“Scorpions have six segment-types in the back-end of their body, almost double the number seen in their closest relatives. They also are the only arthropods to have a group of segments exclusively dedicated to prey capture and defense,” says Prashant Sharma, a postdoctoral researcher in the Museum’s Division of Invertebrate Zoology and lead author of the paper. “The question is how to pattern this kind of complexity.” 

    Read more on the Museum blog.

  10. Mogok, an historic city in northern Myanmar (Burma), lies in a valley 50 miles west of the snaking Irrawaddy River, about 3,500 feet above sea level. 

    Mogok is best known for its gemstones, including ruby, sapphire, spinel, peridot, and moonstone. For centuries, the Mogok Stone Tract’s hills were legendary for such amazing abundance that locals were said to come upon gems just glinting in the grass in their gardens. The area is still world-famous for gems: A sign along the highway reads “Welcome to Ruby Land,” as about 1,000 working mines and diggings are found there today; most of the world’s finest gem rubies come from Myanmar, most of these from Mogok.

    In November 2013, a group of Museum geologists finally got a long-awaited opportunity: to travel to Mogok to study the complex geological evolution of “Ruby Land.” Why was it that the region was so rich in gem-quality minerals, which are, by definition, rare?

    Read part 1 of this expedition story on the Museum blog.

  11. The popular definition of a Super Moon is that they occur when the Moon is less than 224,851 miles from Earth. By this measure, August has four Super Moons, and tonight is the last!
On Monday, August 11, Moonrise in New York City is 8:25 pm. The Moon’s distance when it rises: 222,759 miles (<224,851 miles), SUPER!
Learn more about the Super Moon phenomenon. 

    The popular definition of a Super Moon is that they occur when the Moon is less than 224,851 miles from Earth. By this measure, August has four Super Moons, and tonight is the last!

    On Monday, August 11, Moonrise in New York City is 8:25 pm. The Moon’s distance when it rises: 222,759 miles (<224,851 miles), SUPER!

    Learn more about the Super Moon phenomenon

  12. On this #MuseumMonday we’re taking a look at the inlay representing the face of the Aztec Sun Stone. Visitors who enter through the Weston Pavilion Entrance (Columbus Ave. and 79th St.) are greeted by this beautiful piece set in the floor. The Aztec Sun Stone was a centerpiece of the Hall of the Sun in the original Hayden Planetarium, built in 1935 (pictured above). 

    The original stone is a 25-ton monolith, which represents the fifth sun, or age, which began with the accession of King Itzcoatl (1427-1440). It is on view at the Museum of Anthropology in Mexico City, and a full-size cast stands in the Hall of Mexico and Central America.

    The central image depicts Tonatiuh, the Aztec sun god and principal deity during the fifth sun, and Aztec cycle that relates to time and politics. Four icons - jaguar, wind, rain, and water - represent the four previous suns, or ages, when the world was repeatedly created and destroyed. The twenty central signs belong to the 13 cycles in the 260-day Aztec ritual calendar. Two fire serpents encircle the mosaic, their heads face each other at the bottom and tails meet at the top.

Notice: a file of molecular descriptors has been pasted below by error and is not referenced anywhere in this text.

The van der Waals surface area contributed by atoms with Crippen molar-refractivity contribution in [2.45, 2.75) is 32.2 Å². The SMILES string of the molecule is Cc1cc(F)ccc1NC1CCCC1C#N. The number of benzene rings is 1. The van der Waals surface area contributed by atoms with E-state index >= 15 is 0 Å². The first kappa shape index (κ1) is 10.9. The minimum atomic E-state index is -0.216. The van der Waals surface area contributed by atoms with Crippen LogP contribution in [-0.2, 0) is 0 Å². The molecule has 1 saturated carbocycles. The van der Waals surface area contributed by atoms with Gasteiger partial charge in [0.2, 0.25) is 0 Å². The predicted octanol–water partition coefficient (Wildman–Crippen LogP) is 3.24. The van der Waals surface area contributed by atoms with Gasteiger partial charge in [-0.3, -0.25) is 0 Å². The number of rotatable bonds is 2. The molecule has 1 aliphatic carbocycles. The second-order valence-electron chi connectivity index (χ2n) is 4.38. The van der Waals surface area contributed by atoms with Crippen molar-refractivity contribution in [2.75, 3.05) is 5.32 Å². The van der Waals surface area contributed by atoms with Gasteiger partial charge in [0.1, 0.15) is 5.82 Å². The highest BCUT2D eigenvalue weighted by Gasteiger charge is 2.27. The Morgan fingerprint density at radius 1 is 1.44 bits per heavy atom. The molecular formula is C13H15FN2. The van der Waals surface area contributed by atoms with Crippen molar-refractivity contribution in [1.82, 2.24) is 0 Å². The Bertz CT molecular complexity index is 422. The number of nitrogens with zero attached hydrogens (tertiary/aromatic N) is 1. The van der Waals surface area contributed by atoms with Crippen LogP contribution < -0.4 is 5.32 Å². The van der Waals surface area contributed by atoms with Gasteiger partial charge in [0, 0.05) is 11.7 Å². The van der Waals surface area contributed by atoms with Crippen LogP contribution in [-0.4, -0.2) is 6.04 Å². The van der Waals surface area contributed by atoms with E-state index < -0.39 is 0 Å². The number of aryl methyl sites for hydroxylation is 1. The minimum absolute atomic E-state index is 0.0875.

Learn more about the Inlay Aztec Sun Stone.

    Archival image: AMNH/327132

  13. In this week’s edition of the Expedition Report, Assistant Curator Estefanía Rodríguez travels to Antarctica to study sea anemones on a ship that serves as a floating field station – and, on which, sometimes getting there is half the adventure.

    Dr. Rodríguez studies the diversity and evolutionary history of sea anemones, primarily those that are found in deep waters. She uses her studies in taxonomy to build an understanding of the ecology of sea anemones, and how they got to such harsh environments as Antarctica in the first place.

  14. For more than three billion years, the Earth harbored only single-celled organisms. At some point, multi-cellular life appeared, in the form of jellyfish, worms, and sponges. But these early animals, being soft-bodied, left few fossil traces. About 560 million years ago, animals with shells formed, and their skeletal remains left markers in the sediments. Within tens of millions of years, most groups of organisms that we recognize today had appeared, in what is known as the Cambrian explosion.

    Learn more about this explosion of life

  15. Mountain Goat - August, Tongass National Forest, Southern Alaska
No mammal is more sure-footed on steep peaks than the mountain goat. Its agility and traction surpasses even that of wild sheep. Among the goat’s advantages are muscular forelimbs to help brake on downhills and race upslope.  This climber can gain 75 feet (23 meters) of altitude in only a minute. 
In fact, a young mountain goat can climb anywhere its mother can within a week after birth.   The kid in this scene is about three months old  and was probably born on a high cliff.  

This diorama is located in the Bernard Family Hall of North American Mammals.

    Mountain GoatAugust, Tongass National Forest, Southern Alaska

    No mammal is more sure-footed on steep peaks than the mountain goat. Its agility and traction surpasses even that of wild sheep. Among the goat’s advantages are muscular forelimbs to help brake on downhills and race upslope.  This climber can gain 75 feet (23 meters) of altitude in only a minute. 

    In fact, a young mountain goat can climb anywhere its mother can within a week after birth.   The kid in this scene is about three months old  and was probably born on a high cliff.  

    This diorama is located in the Bernard Family Hall of North American Mammals.